Month: October 2014

Plague. Or The Great Mortality, A Review

How fitting for Halloween. I wanted to highlight some of my favourite parts of this book I’ve just read, because it was great.

As you will remember from this post, the book in question is The Great Mortality: An Intimate History of the Black Death by John Kelly (Harper Perennial, 2005). It concerns the European pandemic of bubonic, pneumatic and septicaemic plague that wiped out half the population between 1344 and 1352, this unfortunately being only the beginning of a catastrophic series of plagues that continued for the next three hundred years. It really is amazing that there was anyone left.

It is a thoughtful and scholarly book. Kelly has an elegant turn of phrase. Moreover, the Plague being what it is, there are plenty of gruesome little scenes and stories. Here are some examples.

Kelly describes the plague’s summer in Florence:

[A]s if emboldened by its success, with each passing day the pestilence killed with ever-mounting ferocity. It killed through a gray, wet April and a sunny May; and when the summer came and the July sun baked a thousand tangerine rooftops, it killed with an even greater ferocity, as if killing was the only happiness it knew.


Kelly drew my attention to a collection of stories, written at the time of the great plague, called The Decameron, which sounds absolutely amazing and like something I should read for the Classic Literature badge:

In the opening scene of The Decameron, Giovanni Boccaccio’s allegory set in hills above Black Death Florence, several young women, “fair to look upon” and highborn, are attending a funeral in the city. Afterward, sitting in the oppressive darkness of the church nave, the little group falls into a fit of communal gloom. Outside, on the hot, pestilential streets, a world of pain and death awaits them. Suddenly a member of the group— a pretty young woman named Pampinea— brightens. Turning to her companions, she says, “Dear ladies, Here we linger for no purpose . . . [other] than to count the number of corpses being taken to burial . . . If this be so (and we plainly perceive that it is), what are we doing here? . . . We could go and stay together in one of our various country estates. . . . There we shall hear birds singing . . . see fresh green hills and plains, fields of corn undulating like the sea.”
While the sparkling twenty-somethings in The Decameron are fictional , the account of the plague that precedes their conversation in the church is not. Giovanni Boccaccio lived though the Black Death in Florence, and his account of the epidemic captures the texture and feel of life in a pestilential city as no other document of the period does. “It is a remarkable story I have to relate,” Boccaccio begins, then offers the reader a small sample of how “remarkable” life in Florence was. “One day,” he says, “the rags of a pauper who had died from the disease were thrown into the street where they attracted the attention of two pigs. In their wonted fashion, the pigs first of all gave the rags a thorough mauling with their snouts, after which they took them between their teeth and shook them against their cheeks. And within a short time, they began to writhe as though they had been poisoned, then they both dropped dead to the ground, spread-eagled upon the rags that had brought about their undoing.”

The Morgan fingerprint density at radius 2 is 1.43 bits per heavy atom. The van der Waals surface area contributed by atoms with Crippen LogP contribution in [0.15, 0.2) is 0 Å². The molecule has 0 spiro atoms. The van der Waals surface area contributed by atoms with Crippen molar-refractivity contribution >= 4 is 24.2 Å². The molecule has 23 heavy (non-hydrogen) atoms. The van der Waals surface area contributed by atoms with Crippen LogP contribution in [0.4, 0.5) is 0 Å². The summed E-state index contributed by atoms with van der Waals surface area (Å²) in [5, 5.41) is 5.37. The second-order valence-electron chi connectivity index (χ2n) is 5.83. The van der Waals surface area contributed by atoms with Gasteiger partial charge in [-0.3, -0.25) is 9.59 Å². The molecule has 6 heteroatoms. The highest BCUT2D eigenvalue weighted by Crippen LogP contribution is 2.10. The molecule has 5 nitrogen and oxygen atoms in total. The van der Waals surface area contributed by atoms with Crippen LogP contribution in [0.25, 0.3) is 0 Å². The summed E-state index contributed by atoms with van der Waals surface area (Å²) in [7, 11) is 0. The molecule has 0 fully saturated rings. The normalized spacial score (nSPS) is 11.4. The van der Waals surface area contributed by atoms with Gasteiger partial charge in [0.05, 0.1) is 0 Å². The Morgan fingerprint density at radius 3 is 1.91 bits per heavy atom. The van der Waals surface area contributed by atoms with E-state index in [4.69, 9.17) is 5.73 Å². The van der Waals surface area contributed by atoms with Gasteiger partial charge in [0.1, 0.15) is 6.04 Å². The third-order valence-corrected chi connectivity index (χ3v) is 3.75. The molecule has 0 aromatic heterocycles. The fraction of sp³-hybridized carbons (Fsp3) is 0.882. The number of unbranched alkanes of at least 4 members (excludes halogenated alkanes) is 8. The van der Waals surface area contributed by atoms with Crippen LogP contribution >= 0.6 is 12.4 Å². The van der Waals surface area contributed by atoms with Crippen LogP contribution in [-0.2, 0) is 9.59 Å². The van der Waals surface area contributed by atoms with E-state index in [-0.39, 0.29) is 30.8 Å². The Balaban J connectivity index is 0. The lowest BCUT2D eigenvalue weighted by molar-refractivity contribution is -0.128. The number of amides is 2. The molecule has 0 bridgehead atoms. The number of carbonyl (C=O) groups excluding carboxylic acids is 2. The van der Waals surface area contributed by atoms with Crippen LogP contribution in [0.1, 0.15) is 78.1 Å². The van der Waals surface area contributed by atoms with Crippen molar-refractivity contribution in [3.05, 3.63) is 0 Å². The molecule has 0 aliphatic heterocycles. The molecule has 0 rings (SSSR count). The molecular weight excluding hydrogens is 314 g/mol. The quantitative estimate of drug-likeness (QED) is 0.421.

On the speed and rates of contagion of the Great Plague, in comparison to the Third Pandemic, which was a massive outbreak of plague in the early 20th century (Y. pestis is the plague-causing bacterium):

while millions died, the plague of the Third Pandemic proved to be a far more manageable disease than the plague of the Black Death. In early-twentieth-century India, Y. pestis traveled at an average of eight miles per year; in South Africa, a little faster: eight to twenty miles annually. By contrast, in Black Death Europe , Y. pestis covered the eighty-one kilometers between Pisa and Florence in two months— January to March 1348. In France and England the disease also moved with alacrity. Between Marseille and Paris, it traveled at a rate of two and a half miles per day; between Bristol and London, at two miles per day. Contagion rates were also strikingly different. When the plague season arrived in Third Pandemic India, people would simply move two hundred yards from the family home, encamp, and wait for the disease to burn itself out. Indeed, Y. pestis proved so lethargic, British doctors in the colonial medical service joked that the safest place to be during the pandemic was the plague ward of a hospital. The pestilence of the Black Death, in contrast, was the pathogenic equivalent of a piranha. Boccaccio’s description of the two pigs who fell dead after shaking an infected blanket was not literary hyperbole. The medieval plague spread so quickly, several medieval medical authorities were convinced the disease was spread via glance. “Instantaneous death occurs,” wrote a Montpelier physician, “when the aerial spirit escaping from the eyes of the sick man strikes the healthy person standing near and looking at the sick.


A few more sparkling shards of history: I loved this idea of ‘accidents of the soul’. I think it is beautiful. It is a term that was in use by doctors in the 1300s. They advised people to avoid accidents of the soul so as to stay healthy and preserve themselves from plague: